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The Next Power Teams – East
Posted By Eric Pincus On August 19, 2011 @ 12:00 pm In All,Main Page,NBA | No Comments
While the Western Conference has been dominated by just three teams since 1999 (The Next Power Teams – West), the Eastern Conference has continuously evolved. The Miami HEAT have two appearances in the NBA Finals, just recently losing to the Dallas Mavericks. The New Jersey Nets went twice but that was when they were led by Jason Kidd and now he’s in Dallas.
Of course the Boston Celtics have their two visits to the Finals, both against the Los Angeles Lakers with one title to show for it. The Detroit Pistons also beat the Lakers back in 2004 but lost the following year to the San Antonio Spurs.
The Orlando Magic, Cleveland Cavaliers, Philadelphia 76ers, Indiana Pacers and New York Knicks each made one visit to the Finals, making the count nine different teams in 13 years as opposed to the West’s three.
The Celtics may have another run in them but age suggests their window is rapidly closing. The Orlando Magic would love to give Dwight Howard the incentive to re-sign with the team but if the lockout lasts an entire season, he may have already played his last game for the team.
Which of the Eastern Conference squads are in line to be the next perennial playoff team or even potential dynasty?
Miami HEAT - The angst surrounding their Finals loss to the Mavericks is undeniable but in year one, they were just two wins away from it working perfectly. The HEAT will be a power team for years to come as the organization looks to find the specific combination of role players that will lead to a LeBron James/Dwyane Wade/Chris Bosh title.
Does LeBron need to learn how to raise his game in the biggest of moments? Sure . . . but incrementally. The gap isn’t as large as some might want to portray.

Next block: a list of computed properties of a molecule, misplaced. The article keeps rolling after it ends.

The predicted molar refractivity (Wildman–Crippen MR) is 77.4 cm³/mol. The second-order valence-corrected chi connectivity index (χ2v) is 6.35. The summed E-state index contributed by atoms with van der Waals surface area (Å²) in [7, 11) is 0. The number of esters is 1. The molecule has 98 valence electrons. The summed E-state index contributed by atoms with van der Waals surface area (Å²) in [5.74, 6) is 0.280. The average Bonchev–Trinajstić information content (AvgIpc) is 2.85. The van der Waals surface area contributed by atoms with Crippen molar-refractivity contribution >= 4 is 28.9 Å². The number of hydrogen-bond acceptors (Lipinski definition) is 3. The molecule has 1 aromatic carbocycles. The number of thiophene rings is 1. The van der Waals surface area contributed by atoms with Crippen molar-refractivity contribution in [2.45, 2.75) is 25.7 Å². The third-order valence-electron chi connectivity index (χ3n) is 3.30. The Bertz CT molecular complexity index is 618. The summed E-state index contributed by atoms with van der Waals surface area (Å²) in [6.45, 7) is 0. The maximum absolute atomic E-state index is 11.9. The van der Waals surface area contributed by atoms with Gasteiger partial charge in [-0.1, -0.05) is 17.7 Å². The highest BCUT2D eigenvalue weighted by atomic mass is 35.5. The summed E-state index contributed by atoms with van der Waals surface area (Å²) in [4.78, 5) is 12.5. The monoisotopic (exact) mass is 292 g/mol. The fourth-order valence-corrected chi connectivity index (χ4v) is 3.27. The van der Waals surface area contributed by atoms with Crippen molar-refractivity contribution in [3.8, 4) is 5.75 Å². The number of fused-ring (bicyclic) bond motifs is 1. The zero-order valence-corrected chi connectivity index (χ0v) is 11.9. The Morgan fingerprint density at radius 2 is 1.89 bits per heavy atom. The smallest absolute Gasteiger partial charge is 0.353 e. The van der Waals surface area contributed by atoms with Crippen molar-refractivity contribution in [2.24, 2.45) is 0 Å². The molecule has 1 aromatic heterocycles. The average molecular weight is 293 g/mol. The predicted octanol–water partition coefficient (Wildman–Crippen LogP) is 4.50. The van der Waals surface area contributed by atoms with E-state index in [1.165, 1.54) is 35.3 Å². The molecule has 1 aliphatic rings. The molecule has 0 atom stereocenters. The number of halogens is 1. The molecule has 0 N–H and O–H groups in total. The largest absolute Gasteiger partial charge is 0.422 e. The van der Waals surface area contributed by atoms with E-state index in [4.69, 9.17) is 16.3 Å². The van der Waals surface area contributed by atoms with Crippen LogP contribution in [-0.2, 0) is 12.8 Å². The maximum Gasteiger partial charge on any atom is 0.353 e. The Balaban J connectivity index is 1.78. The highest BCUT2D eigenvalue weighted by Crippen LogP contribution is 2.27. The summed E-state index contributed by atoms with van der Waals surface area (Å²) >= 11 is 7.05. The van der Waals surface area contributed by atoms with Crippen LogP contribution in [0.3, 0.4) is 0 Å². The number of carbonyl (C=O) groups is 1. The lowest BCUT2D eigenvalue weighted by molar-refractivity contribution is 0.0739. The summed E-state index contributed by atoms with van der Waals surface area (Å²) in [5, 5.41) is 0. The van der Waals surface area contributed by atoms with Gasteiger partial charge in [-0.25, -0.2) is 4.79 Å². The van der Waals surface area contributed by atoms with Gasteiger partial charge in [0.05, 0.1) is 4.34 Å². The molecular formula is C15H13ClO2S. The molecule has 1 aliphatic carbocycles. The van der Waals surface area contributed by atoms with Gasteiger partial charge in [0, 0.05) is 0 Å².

Together James and Wade are as potent a perimeter duo as any pair since Michael Jordan and Scottie Pippen won six championships together. Of course LeBron and Dwyane will need to win ONE title together before that’s anything more than hype.
Chris Bosh struggled at times during the regular season with the team in a tertiary role but Bosh was one of the team’s better players in the playoffs.
Both Udonis Haslem and Mike Miller struggled to stay healthy all year. Haslem remains a solid veteran and was able to make an impact through the postseason but Miller only had brief stretches of effectiveness. Joel Anthony is limited offensively but he plays hard. Draft pick Norris Cole (28th) has a lot of potential.
It will be interesting to see how the new rules (once a Collective Bargaining Agreement (CBA) is reached) will impact the HEAT. The team has about $66 million tied into six players for 2011-12. They’ll need some variation of the Mid-Level Exception to add in a few more impact players.
Even so, at a core the HEAT have so much talent in that six (even just their top three), they’re a power team in the East regardless of who else they add.
Beyond that, it’s up to management to fill in the gaps to put Miami truly over the top.